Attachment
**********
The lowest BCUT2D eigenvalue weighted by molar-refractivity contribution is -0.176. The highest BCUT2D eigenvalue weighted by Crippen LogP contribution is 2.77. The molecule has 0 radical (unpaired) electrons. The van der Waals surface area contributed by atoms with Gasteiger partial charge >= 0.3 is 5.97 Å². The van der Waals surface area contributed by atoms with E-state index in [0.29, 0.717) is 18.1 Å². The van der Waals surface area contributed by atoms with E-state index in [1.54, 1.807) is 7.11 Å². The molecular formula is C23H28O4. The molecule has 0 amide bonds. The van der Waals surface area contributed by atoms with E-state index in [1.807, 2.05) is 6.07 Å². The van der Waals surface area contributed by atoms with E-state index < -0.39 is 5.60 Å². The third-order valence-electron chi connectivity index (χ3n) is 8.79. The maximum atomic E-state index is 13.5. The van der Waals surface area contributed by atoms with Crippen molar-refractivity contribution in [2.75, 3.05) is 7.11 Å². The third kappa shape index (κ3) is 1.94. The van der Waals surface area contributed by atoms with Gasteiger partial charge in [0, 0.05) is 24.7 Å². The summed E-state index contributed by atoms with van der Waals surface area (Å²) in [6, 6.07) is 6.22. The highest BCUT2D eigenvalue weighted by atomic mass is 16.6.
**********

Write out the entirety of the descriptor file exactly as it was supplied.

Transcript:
The lowest BCUT2D eigenvalue weighted by molar-refractivity contribution is -0.176. The highest BCUT2D eigenvalue weighted by Crippen LogP contribution is 2.77. The molecule has 0 radical (unpaired) electrons. The van der Waals surface area contributed by atoms with Gasteiger partial charge >= 0.3 is 5.97 Å². The van der Waals surface area contributed by atoms with E-state index in [0.29, 0.717) is 18.1 Å². The van der Waals surface area contributed by atoms with E-state index in [1.54, 1.807) is 7.11 Å². The molecular formula is C23H28O4. The molecule has 0 amide bonds. The van der Waals surface area contributed by atoms with E-state index in [1.807, 2.05) is 6.07 Å². The van der Waals surface area contributed by atoms with E-state index < -0.39 is 5.60 Å². The third-order valence-electron chi connectivity index (χ3n) is 8.79. The maximum atomic E-state index is 13.5. The van der Waals surface area contributed by atoms with Crippen molar-refractivity contribution in [2.75, 3.05) is 7.11 Å². The third kappa shape index (κ3) is 1.94. The van der Waals surface area contributed by atoms with Gasteiger partial charge in [0, 0.05) is 24.7 Å². The summed E-state index contributed by atoms with van der Waals surface area (Å²) in [6, 6.07) is 6.22. The highest BCUT2D eigenvalue weighted by atomic mass is 16.6.